Life to the Full – what does it mean?

copy-cropped-puzzled1.jpgThis is a tough question.

It sounds the sort of question that should be easy to answer, but the more you think about it the harder it gets.

I have asked many people what they think Life to the Full might mean, and I get the same increasing vagueness as they recognise how difficult it is to answer.  You see it depends on what we value in life. And the more we think about what we value, what we really truly value, the more challenging the question becomes.

It helps to imagine what our lives would be like if we had this Life to the Full. Or to ask ourselves if we know anyone who we consider has it.

The only answer I can find that feels right to me is to look at Jesus’ life. As the author of life, and the one who said he had come so that we might have life and have it to the full, the answer must be clear from his life. And what I discover in doing that is very challenging. Jesus worked hard for a living, then gave it all up to follow what he believed. He had no home of his own. He was criticised,misrepresented, harassed, rejected, betrayed and finally murdered. And yet the lives of those he met where transformed. He challenged their values and behaviour and modelled a different way of life.

What he lived and taught continues to challenge our lives today.

The apostle Peter, who travelled with Jesus for the three years of his public ministry, talks about life that is filled with an inexpressible and glorious joy. And he also talks of getting rid of all malice, deceit, hypocrisy, envy and slander of any kind. Any definition of Life to the Full has to acknowledge the negative aspects of our personalities for it to feel authentic.

Jesus used different words and metaphors to describe a new kind of life to those he met. He talked about being born again (a new spiritual beginning) so that we can see the Kingdom of God.  We can eavesdrop into his prayers where he says that he came to show us that this new kind of life was about knowing God.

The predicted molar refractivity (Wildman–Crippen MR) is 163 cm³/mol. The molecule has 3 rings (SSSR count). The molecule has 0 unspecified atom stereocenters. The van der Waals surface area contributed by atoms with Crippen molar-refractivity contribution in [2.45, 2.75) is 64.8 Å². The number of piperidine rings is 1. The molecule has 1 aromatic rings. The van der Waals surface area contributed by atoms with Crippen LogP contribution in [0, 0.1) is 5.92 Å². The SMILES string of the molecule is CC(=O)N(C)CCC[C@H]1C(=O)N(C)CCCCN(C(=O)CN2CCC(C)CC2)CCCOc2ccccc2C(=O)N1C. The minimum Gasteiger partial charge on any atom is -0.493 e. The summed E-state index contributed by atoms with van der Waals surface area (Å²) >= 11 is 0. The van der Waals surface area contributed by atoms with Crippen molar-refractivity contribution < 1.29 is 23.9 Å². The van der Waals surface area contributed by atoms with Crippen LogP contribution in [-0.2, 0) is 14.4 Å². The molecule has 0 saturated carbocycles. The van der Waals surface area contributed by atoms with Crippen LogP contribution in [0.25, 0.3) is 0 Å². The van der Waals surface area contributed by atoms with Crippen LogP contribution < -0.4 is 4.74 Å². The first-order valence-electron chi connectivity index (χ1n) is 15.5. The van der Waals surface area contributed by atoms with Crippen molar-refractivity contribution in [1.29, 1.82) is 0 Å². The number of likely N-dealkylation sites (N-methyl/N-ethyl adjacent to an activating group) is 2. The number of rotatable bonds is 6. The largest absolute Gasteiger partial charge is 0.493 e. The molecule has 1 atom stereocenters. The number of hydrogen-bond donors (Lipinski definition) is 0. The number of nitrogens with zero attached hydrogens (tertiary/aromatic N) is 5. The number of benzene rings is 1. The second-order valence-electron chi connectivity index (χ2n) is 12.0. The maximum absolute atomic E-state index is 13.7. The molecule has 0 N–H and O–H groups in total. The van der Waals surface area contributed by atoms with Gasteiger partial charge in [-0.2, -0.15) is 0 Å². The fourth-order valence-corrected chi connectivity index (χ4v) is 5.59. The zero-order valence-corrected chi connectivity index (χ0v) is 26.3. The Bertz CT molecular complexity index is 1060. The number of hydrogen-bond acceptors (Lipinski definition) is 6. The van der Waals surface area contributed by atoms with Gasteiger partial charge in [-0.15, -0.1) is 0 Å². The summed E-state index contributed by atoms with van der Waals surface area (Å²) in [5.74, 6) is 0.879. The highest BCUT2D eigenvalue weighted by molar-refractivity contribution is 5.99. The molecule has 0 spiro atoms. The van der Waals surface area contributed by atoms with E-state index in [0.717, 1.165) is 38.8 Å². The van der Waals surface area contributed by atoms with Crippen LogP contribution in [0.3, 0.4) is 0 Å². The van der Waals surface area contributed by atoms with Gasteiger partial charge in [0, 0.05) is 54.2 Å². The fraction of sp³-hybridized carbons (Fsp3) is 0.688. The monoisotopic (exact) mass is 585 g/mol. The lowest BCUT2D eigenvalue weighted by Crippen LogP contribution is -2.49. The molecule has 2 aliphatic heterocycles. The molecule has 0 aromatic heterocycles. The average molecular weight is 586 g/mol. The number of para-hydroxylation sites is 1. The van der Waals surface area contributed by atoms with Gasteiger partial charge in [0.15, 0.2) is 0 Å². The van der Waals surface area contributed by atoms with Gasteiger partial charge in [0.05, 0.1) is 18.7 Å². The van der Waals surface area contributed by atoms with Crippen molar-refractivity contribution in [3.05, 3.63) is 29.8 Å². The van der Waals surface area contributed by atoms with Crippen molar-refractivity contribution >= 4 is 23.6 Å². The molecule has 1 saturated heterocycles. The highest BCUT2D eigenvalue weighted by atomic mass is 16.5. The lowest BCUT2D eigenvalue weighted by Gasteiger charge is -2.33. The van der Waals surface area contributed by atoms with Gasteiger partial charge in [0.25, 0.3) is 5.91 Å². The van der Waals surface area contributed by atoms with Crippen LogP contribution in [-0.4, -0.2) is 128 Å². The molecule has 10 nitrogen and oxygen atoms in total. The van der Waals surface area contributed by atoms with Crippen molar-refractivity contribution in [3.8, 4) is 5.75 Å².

And so it seems that Life to the Full is about knowing God and being honest with him, knowing and being honest with ourselves and having the courage to put the two together.

This brings us back to Brother Lawrence who made a life changing decision 500 years ago to choose to act as if what he read in his bible was true. The amazing outcome of his experiment was that the life he learned to live became powerful evidence of the new kind of life that Jesus spoke about.

How would you describe what it means to Have Life to the Full?

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LENT – making it meaningful

 giving up for lent

Twitter was buzzing recently as 140 thousand people shared information about what they plan to give up for Lent. While Twitter users are not necessarily representative of the general population, the results make interesting reading. Using social media, eating chocolate and drinking alcohol are high on the list. Ranked 11th is giving up Lent itself. Looks like we know our soft spots well –  the places where we give in to self-indulgence and carry a bit of guilt.

For years I put myself alongside those who gave up giving things up. I have dabbled in giving up chocolate, or coffee, but I usually struggled to stay committed. You see my heart has not been in it.  Lent carries us directly to Good Friday where we remember the suffering and death of Jesus. In contrast to this, my small attempts at self-denial felt trivial and led me to nothing that was remotely life changing. I couldn’t see a meaningful link between chocolate and crucifixion. The church I attended paid little attention to Lent. Easter for us at that time was about Holy Week – but it all seemed to happen too quickly.  The momentum of life charged on and I was left once again feeling cheated.  This was a big moment and I missed most of it.